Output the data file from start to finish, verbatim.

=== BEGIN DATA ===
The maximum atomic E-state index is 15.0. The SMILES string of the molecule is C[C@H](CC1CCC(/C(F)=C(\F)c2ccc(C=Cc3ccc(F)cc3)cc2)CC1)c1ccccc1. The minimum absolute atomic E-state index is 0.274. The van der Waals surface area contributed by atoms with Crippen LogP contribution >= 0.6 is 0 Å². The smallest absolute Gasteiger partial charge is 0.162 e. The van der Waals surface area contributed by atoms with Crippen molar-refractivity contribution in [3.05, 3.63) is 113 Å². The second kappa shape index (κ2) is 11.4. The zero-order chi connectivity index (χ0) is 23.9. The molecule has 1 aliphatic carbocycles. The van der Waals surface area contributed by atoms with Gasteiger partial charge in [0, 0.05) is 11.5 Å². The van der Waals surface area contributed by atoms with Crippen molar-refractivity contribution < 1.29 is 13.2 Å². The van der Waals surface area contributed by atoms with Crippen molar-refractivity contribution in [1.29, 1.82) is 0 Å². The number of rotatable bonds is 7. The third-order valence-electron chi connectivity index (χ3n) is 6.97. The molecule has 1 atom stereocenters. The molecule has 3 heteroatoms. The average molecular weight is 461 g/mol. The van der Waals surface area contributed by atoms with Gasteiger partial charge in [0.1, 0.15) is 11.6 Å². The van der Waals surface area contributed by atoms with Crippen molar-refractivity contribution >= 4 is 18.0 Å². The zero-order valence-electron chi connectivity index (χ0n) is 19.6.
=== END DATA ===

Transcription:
The maximum atomic E-state index is 15.0. The SMILES string of the molecule is C[C@H](CC1CCC(/C(F)=C(\F)c2ccc(C=Cc3ccc(F)cc3)cc2)CC1)c1ccccc1. The minimum absolute atomic E-state index is 0.274. The van der Waals surface area contributed by atoms with Crippen LogP contribution >= 0.6 is 0 Å². The smallest absolute Gasteiger partial charge is 0.162 e. The van der Waals surface area contributed by atoms with Crippen molar-refractivity contribution in [3.05, 3.63) is 113 Å². The second kappa shape index (κ2) is 11.4. The zero-order chi connectivity index (χ0) is 23.9. The molecule has 1 aliphatic carbocycles. The van der Waals surface area contributed by atoms with Gasteiger partial charge in [0, 0.05) is 11.5 Å². The van der Waals surface area contributed by atoms with Crippen molar-refractivity contribution < 1.29 is 13.2 Å². The van der Waals surface area contributed by atoms with Crippen molar-refractivity contribution in [1.29, 1.82) is 0 Å². The number of rotatable bonds is 7. The third-order valence-electron chi connectivity index (χ3n) is 6.97. The molecule has 1 atom stereocenters. The molecule has 3 heteroatoms. The average molecular weight is 461 g/mol. The van der Waals surface area contributed by atoms with Gasteiger partial charge in [0.1, 0.15) is 11.6 Å². The van der Waals surface area contributed by atoms with Crippen molar-refractivity contribution >= 4 is 18.0 Å². The zero-order valence-electron chi connectivity index (χ0n) is 19.6.